I wired an addition for a residential remodel job. We ran two new 20-amp circuits from the main electrical panel to the new addition.
We used one 20-amp circuit for the north side of the addition and the other 20-amp circuit for the south side of the addition.
We ran a 12/3 romex cable from the main electrical panel to feed the addition.
I failed inspection. Inspector wants us to install a double pole 20-amp breaker for these circuits. His reasoning is that if you only turn off one circuit breaker. There is a potential danger because the neutral could still have a load on it.
Is this new? Is he right? I am going to comply. So we can pass inspection and get paid. I have never done this before. When one circuit overloads or short circuits, then both circuits will trip and kill power to the whole addition. This does not seem right to me.
210.4(B) is a very misinterpreted code article, as your inspector has proven. I have never seen a multi-wire branch circuit with each phase on the same yoke (other than a 240 volt outlet), and doubt that I ever will. The only instance I could see this happening on is a switched receptacle where the electrician wants all the lights (including the switched potion of the receptacle) on one circuit, and all of the receptacles (including the unswitched portion) on another circuit, and he/she chooses to do it with a multi-wire branch circuit.
Ryan Jackson, Salt Lake City
#29391 - 09/16/0305:30 PMRe: Failed Inspection, need two pole breaker
You are only required to use a two pole breaker where both legs land on a single device on one yoke strap such as a split wired receptacle. (Very common for a dishwasher and disposal circuit) If you ran the 12/3 to a junction box and than ran your two wire from there two single pole breakers will suffice. Be sure to put them on opposite phases.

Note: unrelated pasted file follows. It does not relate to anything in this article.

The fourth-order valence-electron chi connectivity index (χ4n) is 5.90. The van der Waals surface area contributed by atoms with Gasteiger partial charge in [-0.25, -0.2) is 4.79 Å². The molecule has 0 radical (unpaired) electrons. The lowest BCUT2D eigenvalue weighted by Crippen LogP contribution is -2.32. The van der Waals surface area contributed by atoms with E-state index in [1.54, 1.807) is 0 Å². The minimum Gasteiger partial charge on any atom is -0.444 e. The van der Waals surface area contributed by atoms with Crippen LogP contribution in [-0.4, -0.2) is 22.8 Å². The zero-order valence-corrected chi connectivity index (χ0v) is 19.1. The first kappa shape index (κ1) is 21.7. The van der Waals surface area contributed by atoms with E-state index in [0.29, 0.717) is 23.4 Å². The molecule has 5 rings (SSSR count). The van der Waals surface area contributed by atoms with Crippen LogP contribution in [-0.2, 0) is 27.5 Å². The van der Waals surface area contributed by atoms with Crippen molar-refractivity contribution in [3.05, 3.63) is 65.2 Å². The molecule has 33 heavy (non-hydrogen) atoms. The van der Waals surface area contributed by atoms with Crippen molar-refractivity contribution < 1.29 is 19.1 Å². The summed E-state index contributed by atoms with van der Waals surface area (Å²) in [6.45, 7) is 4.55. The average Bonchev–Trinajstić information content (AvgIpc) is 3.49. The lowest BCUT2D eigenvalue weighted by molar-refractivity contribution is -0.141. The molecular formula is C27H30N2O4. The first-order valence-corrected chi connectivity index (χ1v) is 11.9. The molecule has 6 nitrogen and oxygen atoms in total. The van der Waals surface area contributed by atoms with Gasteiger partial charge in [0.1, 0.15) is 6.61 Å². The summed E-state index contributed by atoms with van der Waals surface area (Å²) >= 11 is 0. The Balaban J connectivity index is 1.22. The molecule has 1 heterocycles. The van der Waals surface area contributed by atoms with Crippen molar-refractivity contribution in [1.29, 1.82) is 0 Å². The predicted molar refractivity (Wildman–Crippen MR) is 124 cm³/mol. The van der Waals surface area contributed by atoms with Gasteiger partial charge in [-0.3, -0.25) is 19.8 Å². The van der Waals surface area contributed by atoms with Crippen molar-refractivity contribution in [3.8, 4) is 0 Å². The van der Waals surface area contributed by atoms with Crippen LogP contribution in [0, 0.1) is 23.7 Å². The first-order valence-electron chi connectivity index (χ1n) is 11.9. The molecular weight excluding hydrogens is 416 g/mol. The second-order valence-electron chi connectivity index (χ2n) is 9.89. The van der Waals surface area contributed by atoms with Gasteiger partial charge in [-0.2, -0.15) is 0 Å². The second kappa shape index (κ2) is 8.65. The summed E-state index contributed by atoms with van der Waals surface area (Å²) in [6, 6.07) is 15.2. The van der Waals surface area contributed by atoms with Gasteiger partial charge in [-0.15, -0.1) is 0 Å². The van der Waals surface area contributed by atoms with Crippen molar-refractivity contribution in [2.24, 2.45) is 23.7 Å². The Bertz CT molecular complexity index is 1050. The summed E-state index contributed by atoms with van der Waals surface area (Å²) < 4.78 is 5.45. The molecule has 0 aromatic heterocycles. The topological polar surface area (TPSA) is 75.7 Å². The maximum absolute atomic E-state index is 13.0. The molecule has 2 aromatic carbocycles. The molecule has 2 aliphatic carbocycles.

#29392 - 09/16/0306:26 PMRe: Failed Inspection, need two pole breaker
I knew I was right. I called the inspector personally and asked specifically if he wants me to install a double pole breaker.
I wanted to talk to him to get a feel if he knew what he was talking about. Sometimes the inspectors have to inspect the plumbing, framing and electrical and they usually don't know to much about electrical.
I was suprised by him because he was talking about sharing a neutral and explaining how there could be a potential load on the neutral if both circuits are not turned off. So he sounded like he knew what he was talking about.
I don't like to tick these guys off. I just calmly explained that I didn't think it was right because if there is an overload or a short in one circuit, then both circuits would turn off and cut power off to the whole addition.
He still persisted in the double pole breaker so that is what I did. I can always go back and put the two single pole breakers on after we get the green tag. But I don't want to waste my time and money.
Just some of the obstacles us contractors have to go thru to get a job done.
#29394 - 09/16/0306:39 PMRe: Failed Inspection, need two pole breaker
Bill: From the areas of NJ that I am familiar with, the context of this thread is NOT required.
Ocasionally, a mis-interpertation of the NEC is made, sometimes it's "I want"
Things are a changin......the "ol boys club" is becoming a thing of the past. The NEC is "the code" in all areas.
Two circuits (3 wire) to a single yoke (split recept) need a 2-pole cb. Two circuits, not accessable at a single yoke do not. I kind of follow the srgument that the "neutral" could be "hot", but you are supposed to pigtail your neutrals!!
#29395 - 09/16/0306:41 PMRe: Failed Inspection, need two pole breaker
A cousin-in-law had a dormer put up maybe 5 years ago in Tom's River and I went up to give him a hand. The inspector said the work looked great but wanted a tie-handle put on the breakers controlling multiwire circuits. I told him not to argue as it wasn't really a bad idea. I'm still on the fence with that.
#29397 - 09/16/0310:29 PMRe: Failed Inspection, need two pole breaker
Not part of the code but good practice to use tied breakers. My frend of 30 years had his son working with an electrician, he was in the attic working on a multiwire circuit, and they had one of the breakers off. He came in contact with the neutral and they lost him. Since then I use tied breaker on all multiwire circuits. That back feed can get the best of us. The inspectors in this area ask for 2 pole on multiwire.
#29398 - 09/16/0310:32 PMRe: Failed Inspection, need two pole breaker